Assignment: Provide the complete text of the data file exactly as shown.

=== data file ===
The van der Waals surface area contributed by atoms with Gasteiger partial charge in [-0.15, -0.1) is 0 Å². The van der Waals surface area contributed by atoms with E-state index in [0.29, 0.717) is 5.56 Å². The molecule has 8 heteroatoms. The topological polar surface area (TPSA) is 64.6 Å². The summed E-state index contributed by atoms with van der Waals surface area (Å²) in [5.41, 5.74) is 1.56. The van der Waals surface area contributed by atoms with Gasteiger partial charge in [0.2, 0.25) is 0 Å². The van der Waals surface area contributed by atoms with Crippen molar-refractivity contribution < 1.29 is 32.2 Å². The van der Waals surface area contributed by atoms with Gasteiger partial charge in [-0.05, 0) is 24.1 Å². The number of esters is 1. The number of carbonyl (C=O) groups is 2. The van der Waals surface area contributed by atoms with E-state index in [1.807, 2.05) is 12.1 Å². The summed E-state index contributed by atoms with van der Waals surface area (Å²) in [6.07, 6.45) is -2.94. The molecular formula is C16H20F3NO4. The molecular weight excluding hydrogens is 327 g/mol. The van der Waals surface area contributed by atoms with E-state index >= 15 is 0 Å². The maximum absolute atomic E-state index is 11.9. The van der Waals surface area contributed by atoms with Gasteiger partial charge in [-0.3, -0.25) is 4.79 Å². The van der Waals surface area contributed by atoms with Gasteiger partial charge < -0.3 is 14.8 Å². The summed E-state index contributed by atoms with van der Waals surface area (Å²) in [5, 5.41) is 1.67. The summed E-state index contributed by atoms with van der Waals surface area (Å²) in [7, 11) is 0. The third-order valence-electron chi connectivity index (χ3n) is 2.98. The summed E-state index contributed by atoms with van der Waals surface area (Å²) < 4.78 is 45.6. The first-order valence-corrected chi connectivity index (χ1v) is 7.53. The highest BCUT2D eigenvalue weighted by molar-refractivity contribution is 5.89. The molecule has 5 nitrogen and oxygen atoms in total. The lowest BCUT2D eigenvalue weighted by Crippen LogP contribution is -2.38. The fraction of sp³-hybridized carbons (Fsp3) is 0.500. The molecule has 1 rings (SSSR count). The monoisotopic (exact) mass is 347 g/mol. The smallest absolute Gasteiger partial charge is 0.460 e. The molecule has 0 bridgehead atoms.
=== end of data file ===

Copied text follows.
The van der Waals surface area contributed by atoms with Gasteiger partial charge in [-0.15, -0.1) is 0 Å². The van der Waals surface area contributed by atoms with E-state index in [0.29, 0.717) is 5.56 Å². The molecule has 8 heteroatoms. The topological polar surface area (TPSA) is 64.6 Å². The summed E-state index contributed by atoms with van der Waals surface area (Å²) in [5.41, 5.74) is 1.56. The van der Waals surface area contributed by atoms with Gasteiger partial charge in [0.2, 0.25) is 0 Å². The van der Waals surface area contributed by atoms with Crippen molar-refractivity contribution < 1.29 is 32.2 Å². The van der Waals surface area contributed by atoms with Gasteiger partial charge in [-0.05, 0) is 24.1 Å². The number of esters is 1. The number of carbonyl (C=O) groups is 2. The van der Waals surface area contributed by atoms with E-state index in [1.807, 2.05) is 12.1 Å². The summed E-state index contributed by atoms with van der Waals surface area (Å²) in [6.07, 6.45) is -2.94. The molecular formula is C16H20F3NO4. The molecular weight excluding hydrogens is 327 g/mol. The van der Waals surface area contributed by atoms with E-state index >= 15 is 0 Å². The maximum absolute atomic E-state index is 11.9. The van der Waals surface area contributed by atoms with Gasteiger partial charge in [-0.3, -0.25) is 4.79 Å². The van der Waals surface area contributed by atoms with Gasteiger partial charge < -0.3 is 14.8 Å². The summed E-state index contributed by atoms with van der Waals surface area (Å²) in [5, 5.41) is 1.67. The summed E-state index contributed by atoms with van der Waals surface area (Å²) in [7, 11) is 0. The third-order valence-electron chi connectivity index (χ3n) is 2.98. The summed E-state index contributed by atoms with van der Waals surface area (Å²) < 4.78 is 45.6. The first-order valence-corrected chi connectivity index (χ1v) is 7.53. The highest BCUT2D eigenvalue weighted by molar-refractivity contribution is 5.89. The molecule has 5 nitrogen and oxygen atoms in total. The lowest BCUT2D eigenvalue weighted by Crippen LogP contribution is -2.38. The fraction of sp³-hybridized carbons (Fsp3) is 0.500. The molecule has 1 rings (SSSR count). The monoisotopic (exact) mass is 347 g/mol. The smallest absolute Gasteiger partial charge is 0.460 e. The molecule has 0 bridgehead atoms.